Sunday, February 25, 2007

Revan... in color

I did this sketch of Revan ( I think it was at the end of last Summer?) and here it is with a beautiful color job by Mike Atiyeh. Wow, doesn't it look purdy? I think it looks awesome-- he makes me like I can draw.


Saturday, February 17, 2007


Ron Marz and Luke Ross have a very cool book out there called SAMURAI. The were kind enough to ask Mike Atiyeh and me to contribute a pin-up to the collected edition of the second series. Well, here's the rough I did for it. I begin by doing a quick gesture drawing on the 11 x 17 bristol board. Once I'm happy with the positioning of all the characters, I put the sheet of tracing paper (Canson Tracing paper-- their CALQUE line of paper is my favorite) over it and do this slightly more refined drawing. The grey rectangles at the four corners are just strips of drafting tape-- I scanned it as a greyscale image to keep the file size down. I'll show the next step next time...


For Aspiring Pencilers Only

Every so often I get an e-mail from and aspiring penciler asking me for advice. I usually end up saying things like "work on your faces, anatomy and backgrounds-- and if you have the talent and the discipline, you'll hone your skills enough to the point where editors have no choice but to hire you." But, honeslty, my instinct is to always say "don't do it!" Go into some other line of work and be happy. This is tough work, the hours are long, the pay is less than spectacular, and even if you are lucky enough to get work you will probably not draw the things you were hoping for. Most aspiring artists have portfolios filled with pics of Batman, Wolverine, etc. doing something heroic or dynamic. They are running, jumping or punching out the bad guys. It's the most fun stuff to draw and probably what you practice most often. In reality, your first gig will probably have you drawing Alfred going to Starbucks to pick up a latte for Master Bruce or Peter Parker going to the library to do some research. Not exactly what you were hoping for when you got the call from Marvel offering you a Spider-Man story was it? But actually those scenes can be fun-- you can draw the quirky kid with his ipod headphones on typing on his notebook while sipping from a cup in the foreground while Peter argues with the librarian. These scences can be fun if you make them fun. The thing is, can you draw all these "normal" people in normal situations? And if so, can you do it for 22 consecutive pages? Chances are that the story you're hired for won't have any action whatsoever. Unless your name is Jim Lee or Frank Miller you have to take what you can get from the editors out there and the assignments given to you will not be very spectacular. Just something to think about if really want to be a penciler. I've heard editors say this in the past-- if you are discouraged by any of this, you are probably not meant for this business.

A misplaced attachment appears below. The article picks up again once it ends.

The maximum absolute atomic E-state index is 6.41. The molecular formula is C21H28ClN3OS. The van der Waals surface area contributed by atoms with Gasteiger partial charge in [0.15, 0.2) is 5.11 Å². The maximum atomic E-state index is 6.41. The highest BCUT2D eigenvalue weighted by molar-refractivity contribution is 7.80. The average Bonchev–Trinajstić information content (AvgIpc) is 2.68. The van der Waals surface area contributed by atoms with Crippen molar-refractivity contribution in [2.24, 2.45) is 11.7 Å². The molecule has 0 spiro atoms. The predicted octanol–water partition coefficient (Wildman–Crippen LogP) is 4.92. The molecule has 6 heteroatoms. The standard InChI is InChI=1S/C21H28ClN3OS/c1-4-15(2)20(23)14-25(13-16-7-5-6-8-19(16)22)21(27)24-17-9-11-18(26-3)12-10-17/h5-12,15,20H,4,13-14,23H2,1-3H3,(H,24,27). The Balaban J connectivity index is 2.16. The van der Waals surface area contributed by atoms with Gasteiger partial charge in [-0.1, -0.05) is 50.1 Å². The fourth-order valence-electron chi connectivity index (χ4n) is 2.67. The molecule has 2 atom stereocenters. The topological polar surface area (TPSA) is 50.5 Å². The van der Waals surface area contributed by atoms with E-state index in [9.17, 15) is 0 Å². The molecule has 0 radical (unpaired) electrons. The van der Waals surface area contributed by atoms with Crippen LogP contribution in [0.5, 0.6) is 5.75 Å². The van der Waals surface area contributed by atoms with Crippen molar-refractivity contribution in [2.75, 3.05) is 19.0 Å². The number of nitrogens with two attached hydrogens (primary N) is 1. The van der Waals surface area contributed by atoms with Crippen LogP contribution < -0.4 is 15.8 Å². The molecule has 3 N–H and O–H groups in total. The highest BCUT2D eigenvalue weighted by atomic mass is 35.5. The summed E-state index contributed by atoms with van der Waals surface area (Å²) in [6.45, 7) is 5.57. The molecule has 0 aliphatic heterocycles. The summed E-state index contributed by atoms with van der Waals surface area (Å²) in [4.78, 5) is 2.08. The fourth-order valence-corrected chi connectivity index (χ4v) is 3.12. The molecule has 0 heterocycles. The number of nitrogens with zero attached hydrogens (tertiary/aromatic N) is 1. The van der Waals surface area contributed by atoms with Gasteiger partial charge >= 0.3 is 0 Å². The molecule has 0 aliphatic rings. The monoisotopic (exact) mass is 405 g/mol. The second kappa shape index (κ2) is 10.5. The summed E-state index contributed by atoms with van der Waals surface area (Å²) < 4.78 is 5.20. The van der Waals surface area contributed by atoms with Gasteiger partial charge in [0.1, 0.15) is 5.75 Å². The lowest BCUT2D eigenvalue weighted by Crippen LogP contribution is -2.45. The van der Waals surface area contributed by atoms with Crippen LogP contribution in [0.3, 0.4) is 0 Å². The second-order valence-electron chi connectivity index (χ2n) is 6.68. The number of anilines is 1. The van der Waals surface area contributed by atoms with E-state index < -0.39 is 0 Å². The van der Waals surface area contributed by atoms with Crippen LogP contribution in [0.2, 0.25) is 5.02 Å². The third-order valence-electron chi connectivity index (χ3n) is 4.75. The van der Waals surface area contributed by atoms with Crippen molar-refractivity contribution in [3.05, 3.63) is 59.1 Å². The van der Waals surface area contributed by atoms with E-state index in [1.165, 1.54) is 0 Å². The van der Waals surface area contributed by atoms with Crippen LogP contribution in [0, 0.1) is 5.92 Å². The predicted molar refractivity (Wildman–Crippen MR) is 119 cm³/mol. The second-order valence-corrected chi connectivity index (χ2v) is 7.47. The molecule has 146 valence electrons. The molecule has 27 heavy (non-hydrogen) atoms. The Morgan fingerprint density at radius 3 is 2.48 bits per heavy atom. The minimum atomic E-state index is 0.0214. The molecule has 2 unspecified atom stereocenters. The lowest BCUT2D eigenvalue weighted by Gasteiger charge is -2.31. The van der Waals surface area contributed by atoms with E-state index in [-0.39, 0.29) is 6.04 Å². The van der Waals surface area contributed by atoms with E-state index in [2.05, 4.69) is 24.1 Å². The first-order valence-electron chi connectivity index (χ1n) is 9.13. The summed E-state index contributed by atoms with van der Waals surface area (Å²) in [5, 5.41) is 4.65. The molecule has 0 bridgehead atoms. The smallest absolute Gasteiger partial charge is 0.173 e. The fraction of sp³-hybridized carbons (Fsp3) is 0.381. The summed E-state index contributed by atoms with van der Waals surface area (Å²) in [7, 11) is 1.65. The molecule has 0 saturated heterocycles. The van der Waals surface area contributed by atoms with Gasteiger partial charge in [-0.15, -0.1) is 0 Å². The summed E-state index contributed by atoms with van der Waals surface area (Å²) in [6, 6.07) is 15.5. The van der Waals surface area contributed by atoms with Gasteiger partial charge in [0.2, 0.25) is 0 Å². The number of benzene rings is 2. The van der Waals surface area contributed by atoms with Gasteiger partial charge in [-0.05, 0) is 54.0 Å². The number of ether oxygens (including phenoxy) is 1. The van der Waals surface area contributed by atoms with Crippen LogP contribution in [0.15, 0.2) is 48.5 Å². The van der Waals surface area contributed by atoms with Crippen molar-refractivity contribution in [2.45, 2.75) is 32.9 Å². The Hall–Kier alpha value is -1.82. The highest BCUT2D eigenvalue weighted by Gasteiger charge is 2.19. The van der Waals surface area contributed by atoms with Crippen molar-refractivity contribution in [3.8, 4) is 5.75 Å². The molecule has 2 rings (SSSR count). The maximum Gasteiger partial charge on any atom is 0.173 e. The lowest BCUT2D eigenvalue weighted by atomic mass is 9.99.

Now for the other side if this-- say you are a HUGE Star Wars fan and are given the opportunity to draw Obi-Wan and Anakin sparring in a pre-Episode III comic? Wow, they're actually going to pay you for this? Although the job is tough and the hours long (sometimes 12-15 hours a day), in the end you are getting paid to draw, how cool is that. I can think of worse jobs out there.


waaay back in kotor #11

I think this might be my favorite issue of the series so far, at least for the issues I have worked on. I was able to totally re-invent Camper and Jarael for this storyline. As you can see in the character design sheet, I based Camper a little bit on Mr Peanut-- I gave him a monocle and the curled up "handle bars" mustache from the 1930's. For Jareal, it was time to give her a more polished and hopefully elegant loook-- the trick was to not make her look too comfortable in it though, she is basically a short fused tomboy.

Thursday, February 01, 2007

Tinkerbell commission

This one has great colors by Mike Atiyeh!

cover for KOTOR #15